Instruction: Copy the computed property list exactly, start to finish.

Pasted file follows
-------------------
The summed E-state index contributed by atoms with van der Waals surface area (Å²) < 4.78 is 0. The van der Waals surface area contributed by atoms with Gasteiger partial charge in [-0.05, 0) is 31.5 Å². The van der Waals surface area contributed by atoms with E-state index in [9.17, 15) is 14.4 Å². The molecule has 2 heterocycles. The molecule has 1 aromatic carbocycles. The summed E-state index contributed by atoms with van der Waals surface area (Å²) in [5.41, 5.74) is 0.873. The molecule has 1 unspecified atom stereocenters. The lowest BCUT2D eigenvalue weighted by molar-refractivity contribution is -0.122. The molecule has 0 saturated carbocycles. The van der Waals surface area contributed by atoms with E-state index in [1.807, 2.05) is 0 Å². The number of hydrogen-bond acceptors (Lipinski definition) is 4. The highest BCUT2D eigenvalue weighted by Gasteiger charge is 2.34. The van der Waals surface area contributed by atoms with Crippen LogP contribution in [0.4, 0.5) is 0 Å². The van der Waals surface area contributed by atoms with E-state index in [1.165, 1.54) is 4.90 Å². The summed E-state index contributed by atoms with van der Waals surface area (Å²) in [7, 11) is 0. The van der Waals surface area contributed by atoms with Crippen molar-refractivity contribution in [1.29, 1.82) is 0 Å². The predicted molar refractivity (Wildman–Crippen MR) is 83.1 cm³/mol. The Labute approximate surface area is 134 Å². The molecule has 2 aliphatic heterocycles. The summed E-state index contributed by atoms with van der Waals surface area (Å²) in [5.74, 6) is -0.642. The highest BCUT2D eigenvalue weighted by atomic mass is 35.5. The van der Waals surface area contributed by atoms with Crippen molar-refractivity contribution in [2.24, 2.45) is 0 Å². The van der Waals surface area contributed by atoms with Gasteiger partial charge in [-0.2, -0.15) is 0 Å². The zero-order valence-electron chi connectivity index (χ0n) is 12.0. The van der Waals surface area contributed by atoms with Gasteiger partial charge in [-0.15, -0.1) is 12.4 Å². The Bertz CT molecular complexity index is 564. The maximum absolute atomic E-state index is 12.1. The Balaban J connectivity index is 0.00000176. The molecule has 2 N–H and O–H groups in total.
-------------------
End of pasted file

The summed E-state index contributed by atoms with van der Waals surface area (Å²) < 4.78 is 0. The van der Waals surface area contributed by atoms with Gasteiger partial charge in [-0.05, 0) is 31.5 Å². The van der Waals surface area contributed by atoms with E-state index in [9.17, 15) is 14.4 Å². The molecule has 2 heterocycles. The molecule has 1 aromatic carbocycles. The summed E-state index contributed by atoms with van der Waals surface area (Å²) in [5.41, 5.74) is 0.873. The molecule has 1 unspecified atom stereocenters. The lowest BCUT2D eigenvalue weighted by molar-refractivity contribution is -0.122. The molecule has 0 saturated carbocycles. The van der Waals surface area contributed by atoms with E-state index in [1.807, 2.05) is 0 Å². The number of hydrogen-bond acceptors (Lipinski definition) is 4. The highest BCUT2D eigenvalue weighted by Gasteiger charge is 2.34. The van der Waals surface area contributed by atoms with Crippen LogP contribution in [0.4, 0.5) is 0 Å². The van der Waals surface area contributed by atoms with E-state index in [1.165, 1.54) is 4.90 Å². The summed E-state index contributed by atoms with van der Waals surface area (Å²) in [7, 11) is 0. The van der Waals surface area contributed by atoms with Crippen molar-refractivity contribution in [1.29, 1.82) is 0 Å². The predicted molar refractivity (Wildman–Crippen MR) is 83.1 cm³/mol. The Labute approximate surface area is 134 Å². The molecule has 2 aliphatic heterocycles. The summed E-state index contributed by atoms with van der Waals surface area (Å²) in [5.74, 6) is -0.642. The highest BCUT2D eigenvalue weighted by atomic mass is 35.5. The van der Waals surface area contributed by atoms with Crippen molar-refractivity contribution in [2.24, 2.45) is 0 Å². The van der Waals surface area contributed by atoms with Gasteiger partial charge in [-0.2, -0.15) is 0 Å². The zero-order valence-electron chi connectivity index (χ0n) is 12.0. The van der Waals surface area contributed by atoms with Gasteiger partial charge in [-0.15, -0.1) is 12.4 Å². The Bertz CT molecular complexity index is 564. The maximum absolute atomic E-state index is 12.1. The Balaban J connectivity index is 0.00000176. The molecule has 2 N–H and O–H groups in total.